Teen Builds Nuclear Reactor, Booted From Science Fair
... on a technicality
By John Johnson, Newser Staff
Posted Jun 1, 2013 11:25 AM CDT
   (Shutterstock)

(Newser) – Wyoming's Conrad Farnsworth has done something maybe 60 people around the world have managed to do: achieve nuclear fusion. Which is to say, he built a nuclear reactor in his father's garage, reports the Casper Star-Tribune. Not bad for a high school student, though his feat is actually old news. The new news is that the 18-year-old got disqualified from an international high school science competition this month because of an obscure technicality.

As the Star-Tribune explains, Farnsworth competed in two state fairs—one in Wyoming and the other in neighboring South Dakota—to try to qualify for Intel's annual competition in Arizona. (That's one too many, according to the rules, which neither Farnsworth nor his teachers were aware of.) So while Farnsworth did indeed make it to Arizona, the director of his own state's science fair informed officials there of the horrible misdeed. He got disqualified before getting a chance to make his demonstration. Which means no prize for the reactor-building student. And, incidentally, no renewed contract for that Wyoming science fair director.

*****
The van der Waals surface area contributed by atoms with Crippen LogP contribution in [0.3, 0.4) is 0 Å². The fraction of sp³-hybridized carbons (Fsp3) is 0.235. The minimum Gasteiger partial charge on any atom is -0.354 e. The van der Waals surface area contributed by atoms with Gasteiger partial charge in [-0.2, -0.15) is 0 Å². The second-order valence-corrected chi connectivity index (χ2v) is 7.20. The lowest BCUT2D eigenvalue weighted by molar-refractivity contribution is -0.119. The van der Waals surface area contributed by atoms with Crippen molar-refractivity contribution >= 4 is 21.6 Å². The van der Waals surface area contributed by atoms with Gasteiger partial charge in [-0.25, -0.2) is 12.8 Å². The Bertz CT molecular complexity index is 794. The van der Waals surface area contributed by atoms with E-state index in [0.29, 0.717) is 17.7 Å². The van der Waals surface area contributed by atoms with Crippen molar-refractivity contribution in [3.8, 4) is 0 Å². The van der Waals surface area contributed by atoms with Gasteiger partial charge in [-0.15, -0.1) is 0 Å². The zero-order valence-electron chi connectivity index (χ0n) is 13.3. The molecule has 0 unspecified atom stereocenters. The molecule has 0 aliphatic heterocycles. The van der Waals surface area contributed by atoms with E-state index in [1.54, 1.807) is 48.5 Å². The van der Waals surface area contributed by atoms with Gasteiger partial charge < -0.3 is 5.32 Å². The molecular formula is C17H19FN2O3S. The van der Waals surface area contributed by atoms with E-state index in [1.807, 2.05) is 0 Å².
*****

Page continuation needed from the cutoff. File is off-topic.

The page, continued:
More From Newser
My Take on This Story
To report an error on this story,
notify our editors.
Teen Builds Nuclear Reactor, Booted From Science Fair is...
5%
6%
4%
5%
4%
77%
Show results without voting
You Might Like
Comments
Showing 3 of 118 comments
HMD-SMD-ITY
Jun 15, 2013 8:43 PM CDT
He could work in China for Westinghouse. I'm serious as China has committed to purchasing 400 new water cooled 1000Mw reactors from Westinghouse. They are completely fabricated at an assembly plant and then shipped to the site for assembly like an erector set. They are fully standardized and reactor 1 will use the same parts as reactor 400. The funny thing about this is that Lockheed/Martin is designing the digital control system. The system they use stores a large water tank above the reactor and water convection does most of the circulation. If everything shuts down around the reactor, like in Japan, the reactor can sit alone with no detrimental effects for three days. Then all you really have to do to mitigate a melt down is to refill the reservoir above the reactor. China has no trouble with expended fuel as they just find some place to bury it and be done with it.
mik007
Jun 3, 2013 9:11 PM CDT
Are you not suppose to have uranium, or plutonium to have one of these things work and if so were in the hell would an 18 year old get this stuff from.
wasntme
Jun 2, 2013 3:00 PM CDT
If only GWB could fly down on a fighter plane and land at the science fair declaring, "Mission Accomplished." No Child Left Behind is a total success. Lets not give up yet. Maybe he will in a couple days. Take that you socialist Icelanders.